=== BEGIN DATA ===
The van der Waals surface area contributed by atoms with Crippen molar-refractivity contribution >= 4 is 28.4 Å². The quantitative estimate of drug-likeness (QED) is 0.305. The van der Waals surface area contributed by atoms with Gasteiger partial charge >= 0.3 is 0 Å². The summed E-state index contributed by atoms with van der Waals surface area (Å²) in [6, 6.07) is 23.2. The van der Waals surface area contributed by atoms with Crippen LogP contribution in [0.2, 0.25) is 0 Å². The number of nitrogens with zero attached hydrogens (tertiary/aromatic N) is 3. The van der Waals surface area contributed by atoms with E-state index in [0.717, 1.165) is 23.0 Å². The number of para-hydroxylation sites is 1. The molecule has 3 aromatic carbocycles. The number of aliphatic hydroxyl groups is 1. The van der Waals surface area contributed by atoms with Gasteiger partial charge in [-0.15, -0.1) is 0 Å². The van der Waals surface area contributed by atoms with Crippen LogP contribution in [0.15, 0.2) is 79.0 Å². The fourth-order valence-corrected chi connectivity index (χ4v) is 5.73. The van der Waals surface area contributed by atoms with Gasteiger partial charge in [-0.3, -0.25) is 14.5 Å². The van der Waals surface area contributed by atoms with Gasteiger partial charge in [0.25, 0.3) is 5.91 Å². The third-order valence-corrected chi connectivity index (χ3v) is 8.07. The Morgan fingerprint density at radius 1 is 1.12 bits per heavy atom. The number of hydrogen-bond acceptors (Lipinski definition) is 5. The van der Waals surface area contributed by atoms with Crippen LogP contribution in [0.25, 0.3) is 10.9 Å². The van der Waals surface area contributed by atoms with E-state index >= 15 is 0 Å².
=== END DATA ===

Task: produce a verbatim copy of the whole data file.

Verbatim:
The van der Waals surface area contributed by atoms with Crippen molar-refractivity contribution >= 4 is 28.4 Å². The quantitative estimate of drug-likeness (QED) is 0.305. The van der Waals surface area contributed by atoms with Gasteiger partial charge >= 0.3 is 0 Å². The summed E-state index contributed by atoms with van der Waals surface area (Å²) in [6, 6.07) is 23.2. The van der Waals surface area contributed by atoms with Crippen LogP contribution in [0.2, 0.25) is 0 Å². The number of nitrogens with zero attached hydrogens (tertiary/aromatic N) is 3. The van der Waals surface area contributed by atoms with E-state index in [0.717, 1.165) is 23.0 Å². The number of para-hydroxylation sites is 1. The molecule has 3 aromatic carbocycles. The number of aliphatic hydroxyl groups is 1. The van der Waals surface area contributed by atoms with Gasteiger partial charge in [-0.15, -0.1) is 0 Å². The van der Waals surface area contributed by atoms with Crippen LogP contribution in [0.15, 0.2) is 79.0 Å². The fourth-order valence-corrected chi connectivity index (χ4v) is 5.73. The van der Waals surface area contributed by atoms with Gasteiger partial charge in [-0.3, -0.25) is 14.5 Å². The van der Waals surface area contributed by atoms with Gasteiger partial charge in [0.25, 0.3) is 5.91 Å². The third-order valence-corrected chi connectivity index (χ3v) is 8.07. The Morgan fingerprint density at radius 1 is 1.12 bits per heavy atom. The number of hydrogen-bond acceptors (Lipinski definition) is 5. The van der Waals surface area contributed by atoms with Crippen LogP contribution in [0.25, 0.3) is 10.9 Å². The van der Waals surface area contributed by atoms with E-state index >= 15 is 0 Å².